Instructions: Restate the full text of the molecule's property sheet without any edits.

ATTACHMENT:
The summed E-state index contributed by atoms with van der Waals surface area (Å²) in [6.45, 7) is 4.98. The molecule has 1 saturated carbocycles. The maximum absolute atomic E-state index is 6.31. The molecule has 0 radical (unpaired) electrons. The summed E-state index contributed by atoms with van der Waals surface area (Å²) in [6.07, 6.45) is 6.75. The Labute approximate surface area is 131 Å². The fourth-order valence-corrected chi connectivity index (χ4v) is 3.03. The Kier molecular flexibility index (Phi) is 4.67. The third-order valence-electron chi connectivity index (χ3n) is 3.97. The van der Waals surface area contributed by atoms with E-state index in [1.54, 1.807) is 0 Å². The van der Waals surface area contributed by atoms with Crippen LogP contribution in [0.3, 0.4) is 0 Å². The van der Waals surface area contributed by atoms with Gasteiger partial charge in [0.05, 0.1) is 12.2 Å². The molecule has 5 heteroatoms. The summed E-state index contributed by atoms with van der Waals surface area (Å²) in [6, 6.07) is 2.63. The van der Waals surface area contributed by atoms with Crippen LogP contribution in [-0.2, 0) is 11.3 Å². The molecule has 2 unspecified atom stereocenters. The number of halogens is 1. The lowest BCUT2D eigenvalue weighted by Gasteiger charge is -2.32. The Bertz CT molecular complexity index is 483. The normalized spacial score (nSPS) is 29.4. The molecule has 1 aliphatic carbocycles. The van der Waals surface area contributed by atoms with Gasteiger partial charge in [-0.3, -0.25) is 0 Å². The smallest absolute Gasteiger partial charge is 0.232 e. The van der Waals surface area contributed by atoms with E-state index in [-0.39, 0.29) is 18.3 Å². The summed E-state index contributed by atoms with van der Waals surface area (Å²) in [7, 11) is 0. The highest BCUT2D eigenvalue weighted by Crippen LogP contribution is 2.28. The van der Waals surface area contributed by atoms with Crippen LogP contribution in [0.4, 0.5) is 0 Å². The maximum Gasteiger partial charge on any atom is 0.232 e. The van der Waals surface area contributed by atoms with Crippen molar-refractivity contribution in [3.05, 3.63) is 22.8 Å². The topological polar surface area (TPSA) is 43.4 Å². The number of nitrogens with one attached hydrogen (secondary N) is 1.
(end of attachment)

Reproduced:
The summed E-state index contributed by atoms with van der Waals surface area (Å²) in [6.45, 7) is 4.98. The molecule has 1 saturated carbocycles. The maximum absolute atomic E-state index is 6.31. The molecule has 0 radical (unpaired) electrons. The summed E-state index contributed by atoms with van der Waals surface area (Å²) in [6.07, 6.45) is 6.75. The Labute approximate surface area is 131 Å². The fourth-order valence-corrected chi connectivity index (χ4v) is 3.03. The Kier molecular flexibility index (Phi) is 4.67. The third-order valence-electron chi connectivity index (χ3n) is 3.97. The van der Waals surface area contributed by atoms with E-state index in [1.54, 1.807) is 0 Å². The van der Waals surface area contributed by atoms with Crippen LogP contribution in [0.3, 0.4) is 0 Å². The van der Waals surface area contributed by atoms with Gasteiger partial charge in [0.05, 0.1) is 12.2 Å². The molecule has 5 heteroatoms. The summed E-state index contributed by atoms with van der Waals surface area (Å²) in [6, 6.07) is 2.63. The van der Waals surface area contributed by atoms with Crippen LogP contribution in [-0.2, 0) is 11.3 Å². The molecule has 2 unspecified atom stereocenters. The number of halogens is 1. The lowest BCUT2D eigenvalue weighted by Gasteiger charge is -2.32. The Bertz CT molecular complexity index is 483. The normalized spacial score (nSPS) is 29.4. The molecule has 1 aliphatic carbocycles. The van der Waals surface area contributed by atoms with Gasteiger partial charge in [-0.3, -0.25) is 0 Å². The smallest absolute Gasteiger partial charge is 0.232 e. The van der Waals surface area contributed by atoms with E-state index in [-0.39, 0.29) is 18.3 Å². The summed E-state index contributed by atoms with van der Waals surface area (Å²) in [7, 11) is 0. The highest BCUT2D eigenvalue weighted by Crippen LogP contribution is 2.28. The van der Waals surface area contributed by atoms with Crippen LogP contribution in [0.4, 0.5) is 0 Å². The maximum Gasteiger partial charge on any atom is 0.232 e. The van der Waals surface area contributed by atoms with Crippen molar-refractivity contribution in [3.05, 3.63) is 22.8 Å². The topological polar surface area (TPSA) is 43.4 Å². The number of nitrogens with one attached hydrogen (secondary N) is 1.